Yes, renting out your crypto would be similar to renting out a house, with the major exception that housing is necessary for human life. Also the risks are far different, the legal system protects your asset you are renting out whereas if nobody pays back your crypto loan the government won't involve the authorities to get your asset back. But yes, lending crypto is a different beast and my issue is people buying and holding and simply expecting the price to increase. It's like buying a house and letting it sit empty and expecting a positive return when anybody can simply make their own houses (other crypto). Also, GOOGL and AMZN don't pay dividends because the shareholders are happy with the returns. If they were to remain flat for five years or so I can guarantee you the shareholders would vote in a dividend or share buyback.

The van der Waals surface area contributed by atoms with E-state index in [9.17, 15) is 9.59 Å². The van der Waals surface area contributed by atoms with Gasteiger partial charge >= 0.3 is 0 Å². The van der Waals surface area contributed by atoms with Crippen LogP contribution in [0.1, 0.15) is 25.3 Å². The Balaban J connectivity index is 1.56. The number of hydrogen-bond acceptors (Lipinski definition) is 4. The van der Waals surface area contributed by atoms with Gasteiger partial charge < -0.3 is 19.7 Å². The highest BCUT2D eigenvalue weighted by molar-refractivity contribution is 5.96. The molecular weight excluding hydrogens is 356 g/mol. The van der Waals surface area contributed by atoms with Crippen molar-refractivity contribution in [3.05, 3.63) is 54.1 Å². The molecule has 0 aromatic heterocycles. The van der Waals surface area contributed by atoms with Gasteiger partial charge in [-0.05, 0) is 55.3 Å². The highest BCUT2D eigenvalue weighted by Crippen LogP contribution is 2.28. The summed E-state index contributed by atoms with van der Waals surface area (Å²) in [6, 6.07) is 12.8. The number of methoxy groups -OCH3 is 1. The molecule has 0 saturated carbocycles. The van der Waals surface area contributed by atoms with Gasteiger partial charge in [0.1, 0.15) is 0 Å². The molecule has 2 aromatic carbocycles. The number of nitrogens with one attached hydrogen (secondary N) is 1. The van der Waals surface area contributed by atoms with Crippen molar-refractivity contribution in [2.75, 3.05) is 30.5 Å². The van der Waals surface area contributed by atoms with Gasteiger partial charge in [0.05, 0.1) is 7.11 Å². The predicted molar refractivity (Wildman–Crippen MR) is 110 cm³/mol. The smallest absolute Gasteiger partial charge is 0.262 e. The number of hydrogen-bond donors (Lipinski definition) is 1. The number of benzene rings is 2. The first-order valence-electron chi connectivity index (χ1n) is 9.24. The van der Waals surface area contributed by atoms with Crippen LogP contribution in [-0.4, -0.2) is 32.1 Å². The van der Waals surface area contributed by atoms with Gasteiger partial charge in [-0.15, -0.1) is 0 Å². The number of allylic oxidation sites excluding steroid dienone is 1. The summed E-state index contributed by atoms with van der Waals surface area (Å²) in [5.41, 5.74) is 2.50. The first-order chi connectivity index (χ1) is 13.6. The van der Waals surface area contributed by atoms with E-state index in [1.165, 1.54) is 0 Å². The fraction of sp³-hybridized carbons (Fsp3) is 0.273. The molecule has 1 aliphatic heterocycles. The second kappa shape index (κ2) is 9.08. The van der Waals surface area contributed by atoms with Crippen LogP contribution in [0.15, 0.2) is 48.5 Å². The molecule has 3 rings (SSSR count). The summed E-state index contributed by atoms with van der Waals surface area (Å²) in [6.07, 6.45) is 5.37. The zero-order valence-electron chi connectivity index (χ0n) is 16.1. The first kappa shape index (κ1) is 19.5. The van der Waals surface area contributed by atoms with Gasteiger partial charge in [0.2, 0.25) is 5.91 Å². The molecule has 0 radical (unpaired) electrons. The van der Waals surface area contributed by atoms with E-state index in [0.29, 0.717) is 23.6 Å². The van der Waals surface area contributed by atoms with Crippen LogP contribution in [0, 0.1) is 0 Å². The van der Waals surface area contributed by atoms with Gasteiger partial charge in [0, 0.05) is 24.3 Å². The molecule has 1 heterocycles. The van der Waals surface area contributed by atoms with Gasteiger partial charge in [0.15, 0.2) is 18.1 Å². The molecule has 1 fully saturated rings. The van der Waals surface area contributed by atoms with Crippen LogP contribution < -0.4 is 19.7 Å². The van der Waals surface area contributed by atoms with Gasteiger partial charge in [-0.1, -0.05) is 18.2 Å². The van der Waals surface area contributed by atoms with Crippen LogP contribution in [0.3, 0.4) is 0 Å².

>A crypto like Bitcoin has no 'cheap' valuation and no 'expensive' valuation. You will never get any earnings from Bitcoin. It will never make you more money unless you convince somebody to buy it from you. You'll never get money from GOOGL or AMZN unless you get someone to buy it from you. >You can have a positive return with stocks, real estate, and bonds even if you NEVER sell the asset. That is the fundamental difference. Crypto is ONLY speculation. Speculation exists for other assets but it is not the sole return driver. See, you're talking about positive returns from real estate? Do you mean by renting your asset out? Similar to how you can essentially rent your crypto out as well?